Since I moved my website to WordPress, I have been watching what search-engine searches land people on my page.
Sadly, two of the things that get people to my page most often still have not been moved over to the new site from the old. One of those things is a C++ template library for Clifford algebras. I am going to move that stuff over this week, I promise. But, I thought I might also make a Lisp library for Clifford algebras, too.
An example Clifford algebra might be . A generic element in this algebra is of the form:
where the are coefficients. For ease in dealing with these items, I will probably store that in a vector that looks something like this:
If you want a simple element though (where most of the coefficients are zero), you shouldn’t have to stare down all of that stuff or remember that comes before . I want you to be able to make more simply. Something like one of the following:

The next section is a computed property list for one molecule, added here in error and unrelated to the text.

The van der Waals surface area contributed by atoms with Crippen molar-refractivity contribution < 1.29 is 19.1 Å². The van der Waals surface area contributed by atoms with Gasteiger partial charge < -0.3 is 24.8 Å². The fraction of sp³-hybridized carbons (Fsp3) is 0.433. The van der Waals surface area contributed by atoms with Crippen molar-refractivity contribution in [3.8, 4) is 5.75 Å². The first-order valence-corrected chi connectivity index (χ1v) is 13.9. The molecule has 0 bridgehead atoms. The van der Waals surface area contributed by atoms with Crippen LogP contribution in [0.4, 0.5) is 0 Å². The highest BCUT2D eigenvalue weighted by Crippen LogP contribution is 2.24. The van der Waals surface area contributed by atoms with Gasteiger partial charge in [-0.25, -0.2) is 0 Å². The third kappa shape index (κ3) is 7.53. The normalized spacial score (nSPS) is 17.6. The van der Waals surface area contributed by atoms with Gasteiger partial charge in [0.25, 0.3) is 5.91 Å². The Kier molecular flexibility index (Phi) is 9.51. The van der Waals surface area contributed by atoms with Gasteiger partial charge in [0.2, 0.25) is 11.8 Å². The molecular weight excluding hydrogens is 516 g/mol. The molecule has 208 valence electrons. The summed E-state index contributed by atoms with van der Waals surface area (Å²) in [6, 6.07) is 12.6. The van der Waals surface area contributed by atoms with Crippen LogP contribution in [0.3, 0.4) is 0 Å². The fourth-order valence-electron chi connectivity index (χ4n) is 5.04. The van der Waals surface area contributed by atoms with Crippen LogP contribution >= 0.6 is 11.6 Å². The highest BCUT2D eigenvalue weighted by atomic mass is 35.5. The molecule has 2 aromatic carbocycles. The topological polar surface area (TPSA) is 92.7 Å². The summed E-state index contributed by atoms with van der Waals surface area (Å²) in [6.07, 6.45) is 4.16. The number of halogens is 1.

(defvar *a* (ca-element '(3 (4 . :e1) (5 . :e1-2-3)) :p 3))
(defvar *a* (ca-element :s 3 :e1 4 :e1-2-3 5 :p 3))
Similarly, I will define something akin to (aref …) so that one can check or change like one of the following:
(caref *a* :e1-2)
By analogy with the complex numbers, I should instead have:
But, that just doesn’t scale very well.
I am leaning toward using a list of numbers to tell which is being referenced. This would allow greater flexibility in other functions. But, it’s also less mathy.
Does anyone have any suggestions? Should I really be supporting both? Through the same function names or through (caref …) and (caref* …) or something?